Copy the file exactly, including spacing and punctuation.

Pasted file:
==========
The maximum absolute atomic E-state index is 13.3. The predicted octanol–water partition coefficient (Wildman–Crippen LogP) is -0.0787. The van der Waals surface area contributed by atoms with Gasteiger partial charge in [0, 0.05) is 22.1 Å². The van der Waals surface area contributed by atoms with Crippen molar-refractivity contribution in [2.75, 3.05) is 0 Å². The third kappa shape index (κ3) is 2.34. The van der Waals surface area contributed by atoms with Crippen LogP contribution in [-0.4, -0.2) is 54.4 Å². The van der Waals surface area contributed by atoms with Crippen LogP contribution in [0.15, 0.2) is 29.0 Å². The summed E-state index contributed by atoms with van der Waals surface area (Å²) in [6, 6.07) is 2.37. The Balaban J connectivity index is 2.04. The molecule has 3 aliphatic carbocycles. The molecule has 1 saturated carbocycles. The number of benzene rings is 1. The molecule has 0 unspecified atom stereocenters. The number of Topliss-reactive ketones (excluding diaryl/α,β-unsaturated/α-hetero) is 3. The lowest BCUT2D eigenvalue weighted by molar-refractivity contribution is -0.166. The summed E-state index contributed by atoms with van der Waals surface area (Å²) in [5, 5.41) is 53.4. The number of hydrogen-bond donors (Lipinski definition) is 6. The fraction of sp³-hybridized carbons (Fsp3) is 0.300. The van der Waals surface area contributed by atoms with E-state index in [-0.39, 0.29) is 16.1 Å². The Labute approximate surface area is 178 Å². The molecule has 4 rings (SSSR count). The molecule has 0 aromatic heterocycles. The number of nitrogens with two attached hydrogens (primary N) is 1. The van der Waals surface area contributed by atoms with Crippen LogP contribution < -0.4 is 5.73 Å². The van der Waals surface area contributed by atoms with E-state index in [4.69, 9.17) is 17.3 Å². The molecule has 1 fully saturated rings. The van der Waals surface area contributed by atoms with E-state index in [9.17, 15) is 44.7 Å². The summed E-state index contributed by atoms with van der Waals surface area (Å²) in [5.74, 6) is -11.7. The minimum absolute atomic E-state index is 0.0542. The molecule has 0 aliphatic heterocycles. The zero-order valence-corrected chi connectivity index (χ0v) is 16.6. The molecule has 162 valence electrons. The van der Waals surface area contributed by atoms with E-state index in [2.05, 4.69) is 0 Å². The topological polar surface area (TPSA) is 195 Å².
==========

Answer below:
The maximum absolute atomic E-state index is 13.3. The predicted octanol–water partition coefficient (Wildman–Crippen LogP) is -0.0787. The van der Waals surface area contributed by atoms with Gasteiger partial charge in [0, 0.05) is 22.1 Å². The van der Waals surface area contributed by atoms with Crippen molar-refractivity contribution in [2.75, 3.05) is 0 Å². The third kappa shape index (κ3) is 2.34. The van der Waals surface area contributed by atoms with Crippen LogP contribution in [-0.4, -0.2) is 54.4 Å². The van der Waals surface area contributed by atoms with Crippen LogP contribution in [0.15, 0.2) is 29.0 Å². The summed E-state index contributed by atoms with van der Waals surface area (Å²) in [6, 6.07) is 2.37. The Balaban J connectivity index is 2.04. The molecule has 3 aliphatic carbocycles. The molecule has 1 saturated carbocycles. The number of benzene rings is 1. The molecule has 0 unspecified atom stereocenters. The number of Topliss-reactive ketones (excluding diaryl/α,β-unsaturated/α-hetero) is 3. The lowest BCUT2D eigenvalue weighted by molar-refractivity contribution is -0.166. The summed E-state index contributed by atoms with van der Waals surface area (Å²) in [5, 5.41) is 53.4. The number of hydrogen-bond donors (Lipinski definition) is 6. The fraction of sp³-hybridized carbons (Fsp3) is 0.300. The van der Waals surface area contributed by atoms with E-state index in [-0.39, 0.29) is 16.1 Å². The Labute approximate surface area is 178 Å². The molecule has 4 rings (SSSR count). The molecule has 0 aromatic heterocycles. The number of nitrogens with two attached hydrogens (primary N) is 1. The van der Waals surface area contributed by atoms with Crippen LogP contribution < -0.4 is 5.73 Å². The van der Waals surface area contributed by atoms with E-state index in [4.69, 9.17) is 17.3 Å². The molecule has 1 fully saturated rings. The van der Waals surface area contributed by atoms with E-state index in [9.17, 15) is 44.7 Å². The summed E-state index contributed by atoms with van der Waals surface area (Å²) in [5.74, 6) is -11.7. The minimum absolute atomic E-state index is 0.0542. The molecule has 0 aliphatic heterocycles. The zero-order valence-corrected chi connectivity index (χ0v) is 16.6. The molecule has 162 valence electrons. The van der Waals surface area contributed by atoms with E-state index in [2.05, 4.69) is 0 Å². The topological polar surface area (TPSA) is 195 Å².